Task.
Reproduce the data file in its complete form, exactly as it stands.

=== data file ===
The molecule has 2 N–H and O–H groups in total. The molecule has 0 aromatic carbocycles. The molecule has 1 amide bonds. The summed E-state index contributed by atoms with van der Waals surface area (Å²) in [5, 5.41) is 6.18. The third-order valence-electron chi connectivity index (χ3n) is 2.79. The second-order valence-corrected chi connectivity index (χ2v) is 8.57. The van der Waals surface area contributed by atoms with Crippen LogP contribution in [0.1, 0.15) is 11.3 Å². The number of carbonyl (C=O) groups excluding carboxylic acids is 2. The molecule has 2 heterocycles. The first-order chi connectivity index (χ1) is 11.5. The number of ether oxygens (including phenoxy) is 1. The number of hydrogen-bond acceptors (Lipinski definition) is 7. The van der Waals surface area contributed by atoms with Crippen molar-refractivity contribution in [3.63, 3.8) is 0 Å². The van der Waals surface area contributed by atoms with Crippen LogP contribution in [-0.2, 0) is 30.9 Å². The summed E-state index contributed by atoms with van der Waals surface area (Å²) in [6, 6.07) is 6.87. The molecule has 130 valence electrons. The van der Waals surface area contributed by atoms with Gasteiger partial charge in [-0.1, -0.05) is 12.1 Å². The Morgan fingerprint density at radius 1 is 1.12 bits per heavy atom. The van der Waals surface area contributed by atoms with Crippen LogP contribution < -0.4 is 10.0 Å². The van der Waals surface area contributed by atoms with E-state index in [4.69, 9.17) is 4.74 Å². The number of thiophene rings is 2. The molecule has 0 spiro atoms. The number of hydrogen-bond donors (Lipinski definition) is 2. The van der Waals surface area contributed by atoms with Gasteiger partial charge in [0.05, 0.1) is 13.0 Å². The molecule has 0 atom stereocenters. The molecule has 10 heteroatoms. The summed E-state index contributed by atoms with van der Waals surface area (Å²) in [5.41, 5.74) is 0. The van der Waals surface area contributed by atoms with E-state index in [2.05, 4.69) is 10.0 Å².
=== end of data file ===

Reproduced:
The molecule has 2 N–H and O–H groups in total. The molecule has 0 aromatic carbocycles. The molecule has 1 amide bonds. The summed E-state index contributed by atoms with van der Waals surface area (Å²) in [5, 5.41) is 6.18. The third-order valence-electron chi connectivity index (χ3n) is 2.79. The second-order valence-corrected chi connectivity index (χ2v) is 8.57. The van der Waals surface area contributed by atoms with Crippen LogP contribution in [0.1, 0.15) is 11.3 Å². The number of carbonyl (C=O) groups excluding carboxylic acids is 2. The molecule has 2 heterocycles. The first-order chi connectivity index (χ1) is 11.5. The number of ether oxygens (including phenoxy) is 1. The number of hydrogen-bond acceptors (Lipinski definition) is 7. The van der Waals surface area contributed by atoms with Crippen molar-refractivity contribution in [3.63, 3.8) is 0 Å². The van der Waals surface area contributed by atoms with Crippen LogP contribution in [-0.2, 0) is 30.9 Å². The summed E-state index contributed by atoms with van der Waals surface area (Å²) in [6, 6.07) is 6.87. The molecule has 130 valence electrons. The van der Waals surface area contributed by atoms with Gasteiger partial charge in [-0.1, -0.05) is 12.1 Å². The Morgan fingerprint density at radius 1 is 1.12 bits per heavy atom. The van der Waals surface area contributed by atoms with Crippen LogP contribution < -0.4 is 10.0 Å². The van der Waals surface area contributed by atoms with E-state index in [4.69, 9.17) is 4.74 Å². The number of thiophene rings is 2. The molecule has 0 spiro atoms. The number of hydrogen-bond donors (Lipinski definition) is 2. The van der Waals surface area contributed by atoms with Gasteiger partial charge in [0.05, 0.1) is 13.0 Å². The molecule has 0 atom stereocenters. The molecule has 10 heteroatoms. The summed E-state index contributed by atoms with van der Waals surface area (Å²) in [5.41, 5.74) is 0. The van der Waals surface area contributed by atoms with E-state index in [2.05, 4.69) is 10.0 Å².